Thursday, May 19

“Send us home,” Afghan refugees trapped in UK hotels plead | Refugees


Afghans who recently arrived in the UK after fleeing the Taliban takeover have called for their return, calling into question the success of Operation Warm Welcome, the government’s Afghan resettlement program.

It was launched by Boris Johnson on August 29 to help Afghan refugees arriving in the UK by supporting them so that they could ‘rebuild their lives, find work, continue their education and integrate into their local communities’.

However, a widespread lack of housing means that hotels have been seized as temporary emergency accommodation for 7,000 Afghan refugees, with Interior Ministry officials admitting that some will stay there for months.

Some refugees have had enough. One doctor, who has been working with the newly arrived Afghans for weeks but who requested anonymity, said: “Some patients told me they wanted to go home. One guy, who was 67, kept saying, ‘I can’t take this anymore. I have to get out of this [hotel] bedroom.’ The GP, an Afghan who fled the country in 2000 when the Taliban were in power, added: “Another said, ‘I just want my freedom from the hotel.’ I had to prescribe medicine for him and his wife because they were very upset. “

There are also concerns about medical care for detainees in hotels after the Kabul airport evacuation, with a charity describing confusion over access to local GPs.

A council leader described the government’s program as a “shocking failure.” Councilor Danny Thorpe of the Royal Borough of Greenwich in southeast London said the lack of organized government support when 700 Afghans arrived in the municipality in August was “inexcusable”. “This was one of the most shocking government failures I have encountered,” he said.

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Thorpe accused government officials of not providing enough support or sending enough officials when hundreds of Afghans were initially housed in hotels in his district during the 10-day Covid quarantine.

He said: “There was a huge mismatch between the rhetoric of high-level government politicians and their actions to support those people.”

When the Greenwich council told the government that they were about to run out of baby milk, Thorpe says they were told some would be delivered “in a few days.”

In Sheffield, where a five-year-old refugee from Afghanistan fell and died from a hotel window in August shortly after arriving in the UK, the local council is concerned about the suitability of hotels to house Afghan refugees. A spokesman said he had shared his doubts with the Interior Ministry, but did not elaborate on the response he received.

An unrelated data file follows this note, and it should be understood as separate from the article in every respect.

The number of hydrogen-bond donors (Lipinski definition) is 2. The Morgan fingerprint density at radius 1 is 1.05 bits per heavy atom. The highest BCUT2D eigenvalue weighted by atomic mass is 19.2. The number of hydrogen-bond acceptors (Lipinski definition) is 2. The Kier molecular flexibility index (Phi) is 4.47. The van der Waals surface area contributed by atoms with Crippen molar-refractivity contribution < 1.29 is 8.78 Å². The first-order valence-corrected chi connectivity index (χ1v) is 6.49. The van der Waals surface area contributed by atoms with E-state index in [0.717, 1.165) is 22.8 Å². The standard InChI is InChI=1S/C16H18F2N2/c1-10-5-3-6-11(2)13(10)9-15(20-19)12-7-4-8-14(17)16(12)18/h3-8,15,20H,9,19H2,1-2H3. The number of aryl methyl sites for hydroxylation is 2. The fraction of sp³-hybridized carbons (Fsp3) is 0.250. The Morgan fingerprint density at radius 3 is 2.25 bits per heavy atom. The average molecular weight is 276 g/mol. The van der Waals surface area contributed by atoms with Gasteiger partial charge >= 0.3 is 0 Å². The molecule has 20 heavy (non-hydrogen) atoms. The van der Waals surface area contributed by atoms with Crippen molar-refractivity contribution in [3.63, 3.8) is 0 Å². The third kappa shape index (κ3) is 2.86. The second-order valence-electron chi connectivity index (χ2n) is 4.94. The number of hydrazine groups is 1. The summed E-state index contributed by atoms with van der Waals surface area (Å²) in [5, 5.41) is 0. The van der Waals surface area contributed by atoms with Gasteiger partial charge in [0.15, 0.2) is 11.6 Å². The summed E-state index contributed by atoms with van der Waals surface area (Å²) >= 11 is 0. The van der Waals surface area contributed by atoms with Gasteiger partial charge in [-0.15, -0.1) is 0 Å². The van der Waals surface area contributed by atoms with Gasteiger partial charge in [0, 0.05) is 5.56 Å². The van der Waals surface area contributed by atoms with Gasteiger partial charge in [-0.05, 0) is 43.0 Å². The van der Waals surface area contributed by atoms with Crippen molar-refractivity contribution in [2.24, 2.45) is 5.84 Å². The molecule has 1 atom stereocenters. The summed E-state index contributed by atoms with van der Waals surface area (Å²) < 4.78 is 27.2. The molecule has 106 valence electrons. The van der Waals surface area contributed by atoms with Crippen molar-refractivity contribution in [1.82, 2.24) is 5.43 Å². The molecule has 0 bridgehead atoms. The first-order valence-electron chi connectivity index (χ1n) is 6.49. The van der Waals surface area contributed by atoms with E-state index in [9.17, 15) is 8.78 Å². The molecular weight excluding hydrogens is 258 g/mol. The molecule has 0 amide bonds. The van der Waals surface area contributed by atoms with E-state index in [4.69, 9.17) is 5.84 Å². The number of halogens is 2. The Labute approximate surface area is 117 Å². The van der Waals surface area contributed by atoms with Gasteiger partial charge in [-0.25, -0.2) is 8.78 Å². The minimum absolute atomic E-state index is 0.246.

Meanwhile, the Association of Local Governments, which represents 328 of England’s 333 councils, called on the Home Office to reduce confusion in the data it sends to different locations on the actual number of Afghans and their needs. “The government must engage more fully with local authorities and share regular information on the number, needs and strengths of Afghan refugees and other recently resettled people,” said an LGA spokesman.

Jill O’Leary, Senior Physician at the Helen Bamber Foundation, who is working with 650 clients, said the situation was “confusing and confusing” as some hotel contractors were unaware that they were required to help Afghans register with a GP and explain their rights. “When we consider people’s needs, there seems to be a blind spot with the Interior Ministry when it comes to vulnerability,” he said.

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A spokesperson for Medact, a health charity that campaigns to protect human rights to health care, said they were concerned about provisions for asylum seekers, including those under Operation Warm Welcome. They said: “The Home Office has a legal obligation to provide at least minimal support to asylum seekers who would otherwise be destitute, but the Home Office and its contractors arrange to house those waiting in temporary accommodation financed with public funds are medically dangerous. “

The Afghan GP added that initially, when Afghan arrivals were staying in hotels, medical assistance was “inadequate.” He described an incident in a hotel where he found a malnourished disabled child who had not been registered with medical authorities.

A Home Office spokesperson said: ‘The UK’s largest and fastest emergency evacuation in recent history helped more than 15,000 people to safety, and hotels remain a temporary measure to help accommodate those who we brought here. It will take time to find a permanent home for everyone, but we are urgently working with our partners to do so.

“Our aim is to support all who resettle here so that they can build a successful life in the UK, and that is why we work around the clock to provide comprehensive support to families. This includes working closely with local authorities across the UK to ensure that all people temporarily staying in hotels have access to essential supplies, healthcare, education and universal credit. “


www.theguardian.com

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